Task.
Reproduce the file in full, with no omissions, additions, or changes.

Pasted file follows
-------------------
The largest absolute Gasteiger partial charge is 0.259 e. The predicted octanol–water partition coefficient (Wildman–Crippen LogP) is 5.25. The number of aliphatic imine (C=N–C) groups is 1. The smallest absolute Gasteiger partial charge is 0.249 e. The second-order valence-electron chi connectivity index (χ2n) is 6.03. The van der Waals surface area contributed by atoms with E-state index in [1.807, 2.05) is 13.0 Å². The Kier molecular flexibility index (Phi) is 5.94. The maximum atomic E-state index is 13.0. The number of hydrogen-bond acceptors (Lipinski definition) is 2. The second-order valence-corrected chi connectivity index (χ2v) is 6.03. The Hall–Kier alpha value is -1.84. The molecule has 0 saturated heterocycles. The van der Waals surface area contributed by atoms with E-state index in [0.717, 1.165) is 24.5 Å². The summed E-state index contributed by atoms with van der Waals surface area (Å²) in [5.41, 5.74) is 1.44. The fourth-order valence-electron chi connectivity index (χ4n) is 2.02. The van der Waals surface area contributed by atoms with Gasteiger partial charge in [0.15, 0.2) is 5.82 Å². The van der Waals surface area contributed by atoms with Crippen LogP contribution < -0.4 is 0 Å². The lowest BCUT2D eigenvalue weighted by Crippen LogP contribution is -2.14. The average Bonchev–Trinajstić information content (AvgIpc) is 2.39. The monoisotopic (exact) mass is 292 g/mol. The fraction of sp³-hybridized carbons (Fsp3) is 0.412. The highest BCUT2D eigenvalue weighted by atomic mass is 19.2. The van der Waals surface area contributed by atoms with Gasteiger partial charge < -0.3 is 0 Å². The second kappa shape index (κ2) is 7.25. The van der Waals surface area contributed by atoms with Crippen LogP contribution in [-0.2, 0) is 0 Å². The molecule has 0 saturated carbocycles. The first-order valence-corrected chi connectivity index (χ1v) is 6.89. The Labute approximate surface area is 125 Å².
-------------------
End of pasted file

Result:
The largest absolute Gasteiger partial charge is 0.259 e. The predicted octanol–water partition coefficient (Wildman–Crippen LogP) is 5.25. The number of aliphatic imine (C=N–C) groups is 1. The smallest absolute Gasteiger partial charge is 0.249 e. The second-order valence-electron chi connectivity index (χ2n) is 6.03. The van der Waals surface area contributed by atoms with E-state index in [1.807, 2.05) is 13.0 Å². The Kier molecular flexibility index (Phi) is 5.94. The maximum atomic E-state index is 13.0. The number of hydrogen-bond acceptors (Lipinski definition) is 2. The second-order valence-corrected chi connectivity index (χ2v) is 6.03. The Hall–Kier alpha value is -1.84. The molecule has 0 saturated heterocycles. The van der Waals surface area contributed by atoms with E-state index in [0.717, 1.165) is 24.5 Å². The summed E-state index contributed by atoms with van der Waals surface area (Å²) in [5.41, 5.74) is 1.44. The fourth-order valence-electron chi connectivity index (χ4n) is 2.02. The van der Waals surface area contributed by atoms with Gasteiger partial charge in [0.15, 0.2) is 5.82 Å². The van der Waals surface area contributed by atoms with Crippen LogP contribution < -0.4 is 0 Å². The lowest BCUT2D eigenvalue weighted by Crippen LogP contribution is -2.14. The average Bonchev–Trinajstić information content (AvgIpc) is 2.39. The monoisotopic (exact) mass is 292 g/mol. The fraction of sp³-hybridized carbons (Fsp3) is 0.412. The highest BCUT2D eigenvalue weighted by atomic mass is 19.2. The van der Waals surface area contributed by atoms with Gasteiger partial charge < -0.3 is 0 Å². The second kappa shape index (κ2) is 7.25. The van der Waals surface area contributed by atoms with Crippen LogP contribution in [-0.2, 0) is 0 Å². The molecule has 0 saturated carbocycles. The first-order valence-corrected chi connectivity index (χ1v) is 6.89. The Labute approximate surface area is 125 Å².